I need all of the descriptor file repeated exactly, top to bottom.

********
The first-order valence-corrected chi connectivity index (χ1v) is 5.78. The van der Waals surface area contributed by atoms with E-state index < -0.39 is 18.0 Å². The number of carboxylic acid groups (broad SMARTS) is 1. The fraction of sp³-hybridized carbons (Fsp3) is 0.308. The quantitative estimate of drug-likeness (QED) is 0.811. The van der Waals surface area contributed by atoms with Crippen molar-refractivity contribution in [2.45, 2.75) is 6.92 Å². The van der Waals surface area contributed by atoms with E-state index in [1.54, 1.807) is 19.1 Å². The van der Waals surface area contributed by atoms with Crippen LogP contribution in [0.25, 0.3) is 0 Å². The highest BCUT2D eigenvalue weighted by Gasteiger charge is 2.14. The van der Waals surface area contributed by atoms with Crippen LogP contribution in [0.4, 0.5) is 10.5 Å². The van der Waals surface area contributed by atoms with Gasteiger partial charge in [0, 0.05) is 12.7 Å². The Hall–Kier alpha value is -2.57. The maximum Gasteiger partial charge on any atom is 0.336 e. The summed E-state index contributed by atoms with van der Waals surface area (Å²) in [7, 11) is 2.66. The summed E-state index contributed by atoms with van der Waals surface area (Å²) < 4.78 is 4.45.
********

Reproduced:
The first-order valence-corrected chi connectivity index (χ1v) is 5.78. The van der Waals surface area contributed by atoms with E-state index < -0.39 is 18.0 Å². The number of carboxylic acid groups (broad SMARTS) is 1. The fraction of sp³-hybridized carbons (Fsp3) is 0.308. The quantitative estimate of drug-likeness (QED) is 0.811. The van der Waals surface area contributed by atoms with Crippen molar-refractivity contribution in [2.45, 2.75) is 6.92 Å². The van der Waals surface area contributed by atoms with E-state index in [1.54, 1.807) is 19.1 Å². The van der Waals surface area contributed by atoms with Crippen LogP contribution in [0.25, 0.3) is 0 Å². The highest BCUT2D eigenvalue weighted by Gasteiger charge is 2.14. The van der Waals surface area contributed by atoms with Crippen LogP contribution in [0.4, 0.5) is 10.5 Å². The van der Waals surface area contributed by atoms with Gasteiger partial charge in [0, 0.05) is 12.7 Å². The Hall–Kier alpha value is -2.57. The maximum Gasteiger partial charge on any atom is 0.336 e. The summed E-state index contributed by atoms with van der Waals surface area (Å²) in [7, 11) is 2.66. The summed E-state index contributed by atoms with van der Waals surface area (Å²) < 4.78 is 4.45.